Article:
Data availability statement
Data are available upon reasonable request.
Patient consent for publication
This study involves human participants and was approved by Centre intégré universitaire de santé et de services sociaux de la Capitale-Nationale (CIUSSS-CN) Ethics Board (2017-2018-16 MP), the Hôpital Montfort Research ethics board (19-20-05-009), Vitalité health network research ethics board (CER-2019-18). Participants gave informed consent to participate in the study before taking part.
We thank the members of the mATrICES-F Group for their involvement in this project. We also thank Louisa Blair for editing this manuscript.
This web only file has been produced by the BMJ Publishing Group from an electronic file supplied by the author(s) and has not been edited for content.
Twitter @AgogovN, @SDM_ULAVAL
Collaborators mATrICES-F Group: Alèxe Deom Tardif, Université Laval, Amédé Gogovor, Université Laval, André Bilodeau, McGill University, André Bussières, McGill University, André Gaudreau, Patient-partner, Audrey Ferron Parayre, University of Ottawa, Caroline Jose, Université de Moncton, Danièle Remy-Lamarche, Patient-partner, Dawn Stacey, University of Ottawa, Denis Audet, University Family Medicine Group Saint-François-d’Assise, Denis Prud’homme, Université de Moncton, France Légaré, Université Laval, Francine Borduas, Médecins francophones du Canada, Gerard Ngueta, VITAM – Centre de recherche en santé durable, Geneviève Roch, Université Laval, Hélène Lee-Gosselin, Université Laval, Isabelle Auclair, Université Laval, Laurie Laplanche, Université Laval, Luc Vigneault, Patient-partner, Maman Joyce Dogba, Université Laval, Marie-Claude Tremblay, Université Laval, Marie-Pierre Gagnon, Université Laval, Nicole Parent, Médecins francophones du Canada, Sabrina Guay-Bélanger, VITAM – Centre de recherche en santé durable, Sophie Desroches, Université Laval, Valérie Borde, Centre DECLIC.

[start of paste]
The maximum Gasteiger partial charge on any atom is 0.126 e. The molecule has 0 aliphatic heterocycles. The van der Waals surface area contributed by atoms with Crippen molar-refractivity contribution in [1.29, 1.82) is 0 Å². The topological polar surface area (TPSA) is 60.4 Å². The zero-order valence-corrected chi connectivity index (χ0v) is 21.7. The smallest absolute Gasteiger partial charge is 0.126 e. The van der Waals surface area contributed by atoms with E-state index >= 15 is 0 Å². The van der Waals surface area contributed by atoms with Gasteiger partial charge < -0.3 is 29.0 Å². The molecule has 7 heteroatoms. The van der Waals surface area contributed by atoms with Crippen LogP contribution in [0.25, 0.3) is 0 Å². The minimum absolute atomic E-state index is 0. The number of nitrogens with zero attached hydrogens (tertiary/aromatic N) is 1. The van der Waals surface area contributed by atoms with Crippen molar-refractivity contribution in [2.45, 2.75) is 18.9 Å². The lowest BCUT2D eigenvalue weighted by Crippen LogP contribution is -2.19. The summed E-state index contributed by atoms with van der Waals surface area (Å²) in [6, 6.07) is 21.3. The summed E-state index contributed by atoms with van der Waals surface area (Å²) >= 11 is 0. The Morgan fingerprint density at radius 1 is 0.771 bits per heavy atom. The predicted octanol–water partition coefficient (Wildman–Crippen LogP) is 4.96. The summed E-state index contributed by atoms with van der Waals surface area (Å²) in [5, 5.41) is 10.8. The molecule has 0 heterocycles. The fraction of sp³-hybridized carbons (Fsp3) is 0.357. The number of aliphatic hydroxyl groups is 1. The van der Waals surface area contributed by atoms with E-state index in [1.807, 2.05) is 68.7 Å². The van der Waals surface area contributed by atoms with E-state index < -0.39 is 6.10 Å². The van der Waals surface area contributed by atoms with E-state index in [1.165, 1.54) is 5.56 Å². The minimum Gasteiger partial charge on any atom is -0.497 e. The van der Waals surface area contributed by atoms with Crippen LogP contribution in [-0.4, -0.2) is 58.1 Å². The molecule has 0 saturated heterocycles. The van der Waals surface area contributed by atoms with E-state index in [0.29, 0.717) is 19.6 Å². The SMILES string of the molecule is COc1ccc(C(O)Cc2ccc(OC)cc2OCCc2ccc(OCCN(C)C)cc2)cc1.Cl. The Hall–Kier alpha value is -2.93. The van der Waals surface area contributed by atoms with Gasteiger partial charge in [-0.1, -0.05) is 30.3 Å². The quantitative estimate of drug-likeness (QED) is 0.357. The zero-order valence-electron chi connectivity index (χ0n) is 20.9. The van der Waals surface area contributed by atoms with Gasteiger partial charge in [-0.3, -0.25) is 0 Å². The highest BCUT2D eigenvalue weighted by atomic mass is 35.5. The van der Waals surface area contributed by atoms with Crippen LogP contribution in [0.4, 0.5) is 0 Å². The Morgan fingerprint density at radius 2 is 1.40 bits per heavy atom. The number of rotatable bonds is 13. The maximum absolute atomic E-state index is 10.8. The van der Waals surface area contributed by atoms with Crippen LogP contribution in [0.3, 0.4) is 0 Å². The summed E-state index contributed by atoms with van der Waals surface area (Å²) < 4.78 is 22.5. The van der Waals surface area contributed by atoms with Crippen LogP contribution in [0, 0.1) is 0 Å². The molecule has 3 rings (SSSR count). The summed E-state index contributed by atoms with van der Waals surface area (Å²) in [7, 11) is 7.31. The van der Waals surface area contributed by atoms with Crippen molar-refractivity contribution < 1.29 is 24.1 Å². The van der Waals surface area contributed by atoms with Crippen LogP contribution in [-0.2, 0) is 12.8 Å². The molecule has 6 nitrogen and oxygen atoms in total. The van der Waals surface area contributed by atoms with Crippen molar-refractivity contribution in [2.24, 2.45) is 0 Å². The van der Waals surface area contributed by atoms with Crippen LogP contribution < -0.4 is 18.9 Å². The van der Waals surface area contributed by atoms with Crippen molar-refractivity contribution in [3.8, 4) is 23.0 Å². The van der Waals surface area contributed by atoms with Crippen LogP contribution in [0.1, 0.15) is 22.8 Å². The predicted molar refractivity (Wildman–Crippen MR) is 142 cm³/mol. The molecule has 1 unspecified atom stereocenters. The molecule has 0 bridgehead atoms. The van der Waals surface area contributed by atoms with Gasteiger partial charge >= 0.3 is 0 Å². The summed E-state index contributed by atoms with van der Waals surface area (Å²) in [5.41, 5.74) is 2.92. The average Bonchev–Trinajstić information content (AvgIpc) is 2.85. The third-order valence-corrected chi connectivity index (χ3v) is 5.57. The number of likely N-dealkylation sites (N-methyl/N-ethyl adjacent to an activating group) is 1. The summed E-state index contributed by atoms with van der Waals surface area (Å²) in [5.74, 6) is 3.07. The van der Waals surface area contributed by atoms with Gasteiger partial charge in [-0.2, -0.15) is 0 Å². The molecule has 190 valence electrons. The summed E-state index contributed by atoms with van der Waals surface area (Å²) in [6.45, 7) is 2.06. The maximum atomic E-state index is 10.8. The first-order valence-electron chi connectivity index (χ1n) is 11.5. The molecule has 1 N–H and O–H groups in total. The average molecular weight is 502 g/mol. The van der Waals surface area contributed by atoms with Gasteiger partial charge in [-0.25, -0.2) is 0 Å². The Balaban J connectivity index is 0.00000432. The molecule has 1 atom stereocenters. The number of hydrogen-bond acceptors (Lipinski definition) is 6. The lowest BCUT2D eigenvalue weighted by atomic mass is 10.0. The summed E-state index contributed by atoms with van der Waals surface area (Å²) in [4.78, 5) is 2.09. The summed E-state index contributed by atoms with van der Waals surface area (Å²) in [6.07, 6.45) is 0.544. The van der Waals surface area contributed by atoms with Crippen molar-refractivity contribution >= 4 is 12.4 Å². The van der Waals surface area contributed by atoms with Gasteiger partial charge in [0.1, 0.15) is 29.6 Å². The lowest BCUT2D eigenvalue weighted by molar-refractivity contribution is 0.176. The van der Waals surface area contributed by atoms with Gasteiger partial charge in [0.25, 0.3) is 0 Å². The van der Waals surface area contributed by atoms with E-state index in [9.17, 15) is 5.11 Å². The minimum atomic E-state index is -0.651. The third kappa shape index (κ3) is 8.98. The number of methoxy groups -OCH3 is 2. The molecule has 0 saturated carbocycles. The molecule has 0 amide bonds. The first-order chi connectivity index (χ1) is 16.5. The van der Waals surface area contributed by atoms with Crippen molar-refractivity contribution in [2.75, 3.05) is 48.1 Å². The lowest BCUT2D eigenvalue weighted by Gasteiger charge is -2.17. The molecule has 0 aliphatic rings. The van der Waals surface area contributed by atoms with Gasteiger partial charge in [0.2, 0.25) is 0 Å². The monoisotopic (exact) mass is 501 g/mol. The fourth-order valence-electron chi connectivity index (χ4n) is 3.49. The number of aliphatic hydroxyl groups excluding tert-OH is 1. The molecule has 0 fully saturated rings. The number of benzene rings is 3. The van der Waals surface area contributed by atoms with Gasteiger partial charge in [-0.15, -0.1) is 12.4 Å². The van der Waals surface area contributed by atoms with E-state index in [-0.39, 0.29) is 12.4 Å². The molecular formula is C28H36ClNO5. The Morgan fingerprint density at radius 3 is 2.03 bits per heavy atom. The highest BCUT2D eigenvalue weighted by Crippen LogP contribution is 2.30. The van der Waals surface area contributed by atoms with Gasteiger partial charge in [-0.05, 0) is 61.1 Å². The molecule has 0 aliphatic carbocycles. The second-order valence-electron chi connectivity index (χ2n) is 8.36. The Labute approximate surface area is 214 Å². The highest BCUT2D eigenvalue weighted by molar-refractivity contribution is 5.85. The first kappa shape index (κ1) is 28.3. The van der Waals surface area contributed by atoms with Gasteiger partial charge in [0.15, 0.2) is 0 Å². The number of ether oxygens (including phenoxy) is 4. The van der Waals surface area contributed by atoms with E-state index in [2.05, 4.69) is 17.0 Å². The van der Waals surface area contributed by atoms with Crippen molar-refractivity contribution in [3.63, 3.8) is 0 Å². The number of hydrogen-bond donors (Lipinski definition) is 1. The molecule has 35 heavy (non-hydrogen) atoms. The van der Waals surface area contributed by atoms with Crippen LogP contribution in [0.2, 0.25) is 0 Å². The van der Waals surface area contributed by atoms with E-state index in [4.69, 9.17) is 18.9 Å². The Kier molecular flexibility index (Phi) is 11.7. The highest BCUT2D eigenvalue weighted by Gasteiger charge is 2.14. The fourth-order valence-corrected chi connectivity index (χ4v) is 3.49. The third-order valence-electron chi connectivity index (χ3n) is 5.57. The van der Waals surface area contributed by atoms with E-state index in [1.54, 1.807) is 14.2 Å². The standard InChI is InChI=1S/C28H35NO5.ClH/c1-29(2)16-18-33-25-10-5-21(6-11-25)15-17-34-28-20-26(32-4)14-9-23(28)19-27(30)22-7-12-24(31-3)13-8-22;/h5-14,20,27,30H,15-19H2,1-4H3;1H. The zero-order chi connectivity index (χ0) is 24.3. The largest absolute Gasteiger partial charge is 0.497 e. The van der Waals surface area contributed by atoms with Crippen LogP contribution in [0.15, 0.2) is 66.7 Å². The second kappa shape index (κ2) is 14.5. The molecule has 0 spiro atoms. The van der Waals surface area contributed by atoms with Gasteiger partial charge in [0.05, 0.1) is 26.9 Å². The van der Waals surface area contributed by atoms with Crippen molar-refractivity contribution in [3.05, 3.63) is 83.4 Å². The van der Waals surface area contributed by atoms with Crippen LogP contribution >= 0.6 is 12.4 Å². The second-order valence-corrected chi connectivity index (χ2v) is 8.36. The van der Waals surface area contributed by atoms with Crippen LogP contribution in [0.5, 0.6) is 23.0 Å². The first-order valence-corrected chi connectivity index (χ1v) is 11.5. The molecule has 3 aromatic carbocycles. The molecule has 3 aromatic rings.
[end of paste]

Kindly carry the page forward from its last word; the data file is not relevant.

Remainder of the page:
Contributors ADT, AGo, SG-B, FL, NP and AB conceived and designed the study. ADT, AGo, SG-B, DA, AGa, DR-L, LV and FL participated to data collection. ADT, AGo, SG-B, GN and FL participated to data analysis. All authors critically revised the interpretation of data. ADT, AGo, SG-B and FL drafted the manuscript. All authors and members of the mATrICES-F Group read, provided feedback and approved the final manuscript. FL is the guarantor.
Funding This work was supported by the Canadian Institutes of Health Research, grant number 201702IGK-384530-IGK-CFBA-19158. AGo is funded by a CIHR Patient-Oriented Research fellowship. FL holds a Tier 1 Canada Research Chair in Shared Decision Making and Knowledge Translation.
Competing interests None declared.
Patient and public involvement Patients and/or the public were involved in the design, or conduct, or reporting, or dissemination plans of this research. Refer to the Methods section for further details.
Provenance and peer review Not commissioned; externally peer reviewed.
Supplemental material This content has been supplied by the author(s). It has not been vetted by BMJ Publishing Group Limited (BMJ) and may not have been peer-reviewed. Any opinions or recommendations discussed are solely those of the author(s) and are not endorsed by BMJ. BMJ disclaims all liability and responsibility arising from any reliance placed on the content. Where the content includes any translated material, BMJ does not warrant the accuracy and reliability of the translations (including but not limited to local regulations, clinical guidelines, terminology, drug names and drug dosages), and is not responsible for any error and/or omissions arising from translation and adaptation or otherwise.